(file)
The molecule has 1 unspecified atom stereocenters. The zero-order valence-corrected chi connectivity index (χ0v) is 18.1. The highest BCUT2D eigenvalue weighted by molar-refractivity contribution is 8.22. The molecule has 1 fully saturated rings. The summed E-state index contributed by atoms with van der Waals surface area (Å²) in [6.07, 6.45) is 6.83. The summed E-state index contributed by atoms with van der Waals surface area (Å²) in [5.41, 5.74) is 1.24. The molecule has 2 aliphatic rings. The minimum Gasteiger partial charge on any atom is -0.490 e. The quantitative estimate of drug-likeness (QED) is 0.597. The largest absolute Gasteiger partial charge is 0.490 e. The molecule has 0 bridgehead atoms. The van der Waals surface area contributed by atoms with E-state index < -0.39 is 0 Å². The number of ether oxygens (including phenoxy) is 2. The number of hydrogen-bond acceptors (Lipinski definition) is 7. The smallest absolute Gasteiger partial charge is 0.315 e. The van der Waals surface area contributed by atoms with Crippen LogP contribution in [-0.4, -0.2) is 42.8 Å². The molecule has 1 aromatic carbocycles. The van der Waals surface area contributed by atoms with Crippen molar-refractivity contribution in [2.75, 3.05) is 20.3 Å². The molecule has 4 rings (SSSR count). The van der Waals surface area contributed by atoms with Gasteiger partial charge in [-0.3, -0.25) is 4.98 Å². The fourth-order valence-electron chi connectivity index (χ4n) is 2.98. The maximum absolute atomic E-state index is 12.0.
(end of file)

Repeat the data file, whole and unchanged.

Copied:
The molecule has 1 unspecified atom stereocenters. The zero-order valence-corrected chi connectivity index (χ0v) is 18.1. The highest BCUT2D eigenvalue weighted by molar-refractivity contribution is 8.22. The molecule has 1 fully saturated rings. The summed E-state index contributed by atoms with van der Waals surface area (Å²) in [6.07, 6.45) is 6.83. The summed E-state index contributed by atoms with van der Waals surface area (Å²) in [5.41, 5.74) is 1.24. The molecule has 2 aliphatic rings. The minimum Gasteiger partial charge on any atom is -0.490 e. The quantitative estimate of drug-likeness (QED) is 0.597. The largest absolute Gasteiger partial charge is 0.490 e. The molecule has 0 bridgehead atoms. The van der Waals surface area contributed by atoms with E-state index < -0.39 is 0 Å². The number of ether oxygens (including phenoxy) is 2. The number of hydrogen-bond acceptors (Lipinski definition) is 7. The smallest absolute Gasteiger partial charge is 0.315 e. The van der Waals surface area contributed by atoms with Crippen LogP contribution in [-0.4, -0.2) is 42.8 Å². The molecule has 1 aromatic carbocycles. The van der Waals surface area contributed by atoms with Crippen molar-refractivity contribution in [2.75, 3.05) is 20.3 Å². The molecule has 4 rings (SSSR count). The van der Waals surface area contributed by atoms with Gasteiger partial charge in [-0.3, -0.25) is 4.98 Å². The fourth-order valence-electron chi connectivity index (χ4n) is 2.98. The maximum absolute atomic E-state index is 12.0.